Well let’s face it: Do the telenovelas of Philippine TV really have anything to offer the common people?
I’m an upper middle-class Pinoy who lives with a lot of kasambahays who just love to watch telenovelas. While I hate said shows with a passion, I cannot help but notice a few issues with the said programs. Considering that my kasambahays are a good example of common Filipinos, I will hazard a guess that this is what most people watch in common Filipino households. So, without further ado, here are some of the observations I’ve made regarding many of the Philippine telenovelas I’ve been forced to watch over the years:
- Rich People are Bad: Here is a very common theme. Of course, again there will be people who’ll say there’s the occasional friendly tycoon or compassionate scion but these are usually the protagonists of said shows and are all too often not very realistic.
- The Myth: Wealthy people are shown to be vapid and prudish elitists whose only real interest is gloating to the masses and bullying impoverished protagonists. They have little time for their families because of business obligations and often throw expensive balls so they can flaunt their wealth and bully the heroes. With the exception of wealthy heroes, this is par for the course in most telenovelas. As a matter-of-fact, everything they do is a way for them to get ahead of the poor heroes and, if they show any generosity, it is a means for them to humiliate said heroes.
- The Reality: Wealthy people are often bogged down by business meetings and other company-related activities but one can guess that they also try to do their best for their family and make time for them whenever they can. They have extravagant parties and vacations simply because they can afford them and the demands of their day-to-day work often require a considerable reprieve. Since most rich people are usually educated, they can sometimes understand the situation of poor people better than the poor themselves and there are those who are actually willing to help. Unfortunately, a lot of poor people are uncooperative which brings us to the next item:
- Poor People are Good: Yet another staple of Pinoy teleseryes. Unlike the above, poor people are almost always good. The hero will most likely be poor or, if rich, will find a love interest among the poor.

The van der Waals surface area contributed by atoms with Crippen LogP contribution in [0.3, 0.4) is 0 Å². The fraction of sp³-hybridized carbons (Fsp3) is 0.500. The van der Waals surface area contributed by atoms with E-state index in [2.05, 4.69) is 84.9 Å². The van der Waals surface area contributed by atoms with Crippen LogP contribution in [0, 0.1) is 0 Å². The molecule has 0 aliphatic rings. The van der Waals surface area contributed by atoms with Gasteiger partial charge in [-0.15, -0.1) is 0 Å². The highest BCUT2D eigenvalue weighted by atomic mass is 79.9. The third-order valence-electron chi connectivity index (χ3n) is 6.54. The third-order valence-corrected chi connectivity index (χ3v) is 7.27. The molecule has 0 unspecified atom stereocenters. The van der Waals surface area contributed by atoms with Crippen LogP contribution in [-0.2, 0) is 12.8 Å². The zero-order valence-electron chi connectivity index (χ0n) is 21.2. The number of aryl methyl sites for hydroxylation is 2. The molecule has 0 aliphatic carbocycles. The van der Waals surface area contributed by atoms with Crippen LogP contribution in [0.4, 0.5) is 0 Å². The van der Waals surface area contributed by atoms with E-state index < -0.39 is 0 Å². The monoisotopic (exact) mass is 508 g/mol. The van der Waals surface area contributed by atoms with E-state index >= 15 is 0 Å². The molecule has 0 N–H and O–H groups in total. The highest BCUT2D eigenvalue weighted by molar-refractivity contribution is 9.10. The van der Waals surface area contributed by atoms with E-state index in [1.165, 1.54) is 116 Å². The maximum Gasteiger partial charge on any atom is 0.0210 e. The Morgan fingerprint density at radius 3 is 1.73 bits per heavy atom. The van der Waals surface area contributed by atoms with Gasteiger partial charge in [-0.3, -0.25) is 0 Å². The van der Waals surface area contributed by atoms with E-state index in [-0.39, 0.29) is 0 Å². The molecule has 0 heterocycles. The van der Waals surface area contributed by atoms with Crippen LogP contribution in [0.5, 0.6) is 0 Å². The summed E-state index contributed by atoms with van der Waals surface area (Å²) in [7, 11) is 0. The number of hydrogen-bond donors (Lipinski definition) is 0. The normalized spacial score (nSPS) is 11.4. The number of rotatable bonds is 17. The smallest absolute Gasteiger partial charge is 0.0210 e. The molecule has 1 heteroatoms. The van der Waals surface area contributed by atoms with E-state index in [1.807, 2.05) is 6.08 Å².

- The Myth: Poor people are almost always the victim of rich people. They are often depicted as hard-working people who are usually just unlucky in life. If they are ever in a room with rich people, the rich will always find a way to bully them.
- The Reality: While there are poor people who are poor because of the way our system is, there’s the fact that the vast majority of them are poor because of their own doing. Now don’t get me wrong, I have friends who are impoverished but efficient but there’s the sad fact that these are actually the exceptions that prove the rule. Most poor families have fathers (or at least breadwinners) who are irresponsible and waste their earnings on destructive vices like alcohol, nicotine, extramarital intimacies and gambling. Poor mothers, while occasionally pretty good, are usually too dumb to object to their husband’s questionable practices and do nothing but produce more children with them. A lot of their children, who can be quite demanding and want gadgets and parties despite not being able to afford them, often don’t value education the way they should and simply drift like garbage in a sewer pipe. Poverty is NOT a permanent state and smart poor people eventually move into the middle-class and even become wealthy by making the right moves like staying in school and budgeting their money but this is something a lot of poor people don’t know. In fact, most squatters seem quite content about squatting.
- There is No Middle Class: This is probably one of the worst offenders of all as this creates a false dichotomy in society. I have met people who classify you as either “rich” or “poor” and that there’s nothing between them. In fact, I know people who like to call even the lower middle-class “rich” just because they can afford things that he can’t. False dichotomies are perhaps the most dangerous of misguided ideas because they invite you to take sides in a conflict that is either absurd or non-existent.
- The Myth: There are only either “rich” or “poor” people in society. If they have their own car, they’re “rich”. If their house looks shabby, they’re “poor”.